The thing is, there is no "vibrant arts community" without places like Gypsy House. Venues housed in the basement of a coffee shop are where artists get their start. They are where poets find their footing and bands jam to an audience of three people. Venues like this dank basement don't require artists to sell tickets or "fill a room"; they don't have backstages, sound boards or someone to collect the money. There are no guest lists or age restrictions. Everyone is welcome at a place like Gypsy House; starter venues like this give birth to great artistry. You can't be great at performing until you've been allowed to mess up a lot. Without local businesses like Gypsy House that invest in the creative community, there is no creative community.
In the basement of Gypsy House, I wondered — as I had so many times before — why there is such a disconnect between what Denver needs and what is actually being done to help? That night, poets and the people listening pondered this. Bobby Lefebre, decorated slam poet and founder of the We Are North Denver project, shared "Denver, Where Have you Gone?," a freshly written piece addressing this. Here's an excerpt, plus a full video of his performance that night:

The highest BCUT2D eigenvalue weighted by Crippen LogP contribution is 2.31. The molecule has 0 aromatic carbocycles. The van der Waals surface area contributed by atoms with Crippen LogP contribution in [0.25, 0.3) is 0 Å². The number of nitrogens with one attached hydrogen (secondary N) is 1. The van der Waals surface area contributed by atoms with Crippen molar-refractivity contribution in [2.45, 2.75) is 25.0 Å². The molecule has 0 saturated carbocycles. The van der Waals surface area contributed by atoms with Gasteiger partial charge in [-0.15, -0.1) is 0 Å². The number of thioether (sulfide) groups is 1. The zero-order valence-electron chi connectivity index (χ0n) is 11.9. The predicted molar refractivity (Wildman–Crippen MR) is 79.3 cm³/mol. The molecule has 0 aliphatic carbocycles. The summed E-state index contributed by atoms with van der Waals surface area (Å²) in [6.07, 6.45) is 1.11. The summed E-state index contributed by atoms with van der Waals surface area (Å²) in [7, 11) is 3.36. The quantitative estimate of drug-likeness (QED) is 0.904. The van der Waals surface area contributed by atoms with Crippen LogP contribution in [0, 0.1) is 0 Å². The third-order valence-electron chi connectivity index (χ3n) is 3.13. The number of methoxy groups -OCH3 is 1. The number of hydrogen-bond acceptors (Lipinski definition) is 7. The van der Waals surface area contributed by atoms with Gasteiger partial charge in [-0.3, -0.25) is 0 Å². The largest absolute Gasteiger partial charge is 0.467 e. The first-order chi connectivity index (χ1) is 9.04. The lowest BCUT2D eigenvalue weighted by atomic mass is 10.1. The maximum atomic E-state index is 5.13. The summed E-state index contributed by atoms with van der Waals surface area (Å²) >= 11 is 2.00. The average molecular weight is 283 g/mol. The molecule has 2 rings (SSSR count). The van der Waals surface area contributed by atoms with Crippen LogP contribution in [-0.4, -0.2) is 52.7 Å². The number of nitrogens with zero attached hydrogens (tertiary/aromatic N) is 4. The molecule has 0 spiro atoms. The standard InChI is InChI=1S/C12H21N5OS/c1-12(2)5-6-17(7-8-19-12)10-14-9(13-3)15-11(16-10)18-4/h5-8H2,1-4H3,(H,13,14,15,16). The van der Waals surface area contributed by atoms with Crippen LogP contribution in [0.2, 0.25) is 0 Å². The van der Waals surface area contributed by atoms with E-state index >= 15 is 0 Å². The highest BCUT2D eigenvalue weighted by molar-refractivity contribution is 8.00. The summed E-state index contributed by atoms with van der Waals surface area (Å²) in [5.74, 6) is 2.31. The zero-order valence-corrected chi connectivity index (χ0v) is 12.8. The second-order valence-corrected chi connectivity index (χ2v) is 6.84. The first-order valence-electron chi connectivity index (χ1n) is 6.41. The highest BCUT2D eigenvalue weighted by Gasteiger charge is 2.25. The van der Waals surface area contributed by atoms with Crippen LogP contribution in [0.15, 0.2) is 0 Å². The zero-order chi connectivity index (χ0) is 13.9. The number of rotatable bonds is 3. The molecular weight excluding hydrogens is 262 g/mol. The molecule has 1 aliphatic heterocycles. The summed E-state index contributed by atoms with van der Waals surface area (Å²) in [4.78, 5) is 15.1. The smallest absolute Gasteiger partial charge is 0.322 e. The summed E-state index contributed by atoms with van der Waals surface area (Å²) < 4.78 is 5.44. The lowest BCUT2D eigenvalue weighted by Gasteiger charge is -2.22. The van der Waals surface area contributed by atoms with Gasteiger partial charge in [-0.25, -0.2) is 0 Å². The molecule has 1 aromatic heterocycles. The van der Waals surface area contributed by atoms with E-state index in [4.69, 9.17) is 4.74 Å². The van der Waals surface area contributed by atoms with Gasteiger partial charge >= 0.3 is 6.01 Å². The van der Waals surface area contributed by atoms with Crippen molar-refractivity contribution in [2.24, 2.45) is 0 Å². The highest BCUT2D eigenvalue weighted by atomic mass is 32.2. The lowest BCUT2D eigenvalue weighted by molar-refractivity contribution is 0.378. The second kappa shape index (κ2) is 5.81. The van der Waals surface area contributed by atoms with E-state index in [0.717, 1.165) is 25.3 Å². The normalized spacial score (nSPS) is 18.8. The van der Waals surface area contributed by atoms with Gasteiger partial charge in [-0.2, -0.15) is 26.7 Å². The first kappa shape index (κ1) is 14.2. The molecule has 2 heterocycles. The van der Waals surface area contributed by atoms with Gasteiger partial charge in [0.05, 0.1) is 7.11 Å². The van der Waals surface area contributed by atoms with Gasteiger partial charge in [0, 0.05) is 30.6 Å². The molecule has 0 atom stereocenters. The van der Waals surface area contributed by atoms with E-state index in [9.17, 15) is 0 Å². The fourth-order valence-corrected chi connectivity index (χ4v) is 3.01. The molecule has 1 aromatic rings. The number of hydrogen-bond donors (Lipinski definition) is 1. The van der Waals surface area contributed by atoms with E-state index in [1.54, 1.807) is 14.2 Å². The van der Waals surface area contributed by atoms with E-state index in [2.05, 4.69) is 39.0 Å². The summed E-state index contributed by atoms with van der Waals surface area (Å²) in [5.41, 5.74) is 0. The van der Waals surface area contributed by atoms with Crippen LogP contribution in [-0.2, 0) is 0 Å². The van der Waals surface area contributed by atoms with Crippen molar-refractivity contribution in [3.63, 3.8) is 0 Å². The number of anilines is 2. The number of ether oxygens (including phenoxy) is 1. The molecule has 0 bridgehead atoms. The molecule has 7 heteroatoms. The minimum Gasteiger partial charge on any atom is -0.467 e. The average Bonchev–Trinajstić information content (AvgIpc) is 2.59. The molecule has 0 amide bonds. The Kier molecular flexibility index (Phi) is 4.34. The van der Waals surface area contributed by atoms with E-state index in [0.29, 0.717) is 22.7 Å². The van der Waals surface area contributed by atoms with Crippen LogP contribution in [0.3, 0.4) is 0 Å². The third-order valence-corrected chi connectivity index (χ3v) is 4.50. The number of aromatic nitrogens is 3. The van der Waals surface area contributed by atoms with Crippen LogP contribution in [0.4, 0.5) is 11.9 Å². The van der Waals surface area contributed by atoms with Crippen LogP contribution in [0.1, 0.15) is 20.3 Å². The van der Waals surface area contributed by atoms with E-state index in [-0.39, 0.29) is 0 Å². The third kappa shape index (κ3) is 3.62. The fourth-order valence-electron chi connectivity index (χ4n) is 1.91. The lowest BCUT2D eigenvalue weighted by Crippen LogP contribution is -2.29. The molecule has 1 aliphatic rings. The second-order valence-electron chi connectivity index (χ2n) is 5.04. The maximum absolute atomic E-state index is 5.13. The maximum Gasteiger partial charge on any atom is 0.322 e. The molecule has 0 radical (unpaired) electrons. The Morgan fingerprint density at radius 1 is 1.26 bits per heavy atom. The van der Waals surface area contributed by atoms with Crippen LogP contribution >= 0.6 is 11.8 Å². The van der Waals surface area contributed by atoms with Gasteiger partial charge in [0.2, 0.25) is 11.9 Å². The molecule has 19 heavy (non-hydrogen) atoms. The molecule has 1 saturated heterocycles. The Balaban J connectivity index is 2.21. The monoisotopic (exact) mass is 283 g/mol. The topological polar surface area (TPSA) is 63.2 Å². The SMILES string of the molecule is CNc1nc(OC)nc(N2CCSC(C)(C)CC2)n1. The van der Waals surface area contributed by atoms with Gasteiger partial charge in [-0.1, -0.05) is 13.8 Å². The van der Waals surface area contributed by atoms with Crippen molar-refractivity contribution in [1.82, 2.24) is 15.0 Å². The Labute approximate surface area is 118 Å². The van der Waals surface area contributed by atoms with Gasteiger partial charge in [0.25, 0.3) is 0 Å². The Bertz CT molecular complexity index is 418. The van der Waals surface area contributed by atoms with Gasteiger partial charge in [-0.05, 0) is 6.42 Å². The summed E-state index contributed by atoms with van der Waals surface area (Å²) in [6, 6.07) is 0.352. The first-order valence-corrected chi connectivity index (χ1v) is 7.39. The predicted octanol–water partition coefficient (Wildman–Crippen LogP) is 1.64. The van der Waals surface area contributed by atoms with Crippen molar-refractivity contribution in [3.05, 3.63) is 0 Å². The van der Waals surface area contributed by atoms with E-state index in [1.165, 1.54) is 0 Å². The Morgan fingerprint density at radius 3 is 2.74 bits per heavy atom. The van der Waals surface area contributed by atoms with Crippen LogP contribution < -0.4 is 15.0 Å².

Denver, where have you gone?
Last night I walked your streets in search of you, bounced around like a schizophrenic firecracker handing out missing person flyers that bore your image.
I used an old photo; one before the facelift. One that showed you smiling despite your chipped teeth.
The crowd that had stood on its toes to get a glimpse of these poets or sat cross-legged close to listen for hours in the sweaty and emotionally warm basement of Gypsy House began to thin out as the weeknight inched closer to midnight. There were still a handful of us left, hanging around and chatting as LadySpeech sat in a dark corner next to a small altar with a few candles burning. I knelt at the foot of her makeshift throne, recorder on, ready to ask Speech a few last questions about the history of her open mic for this story.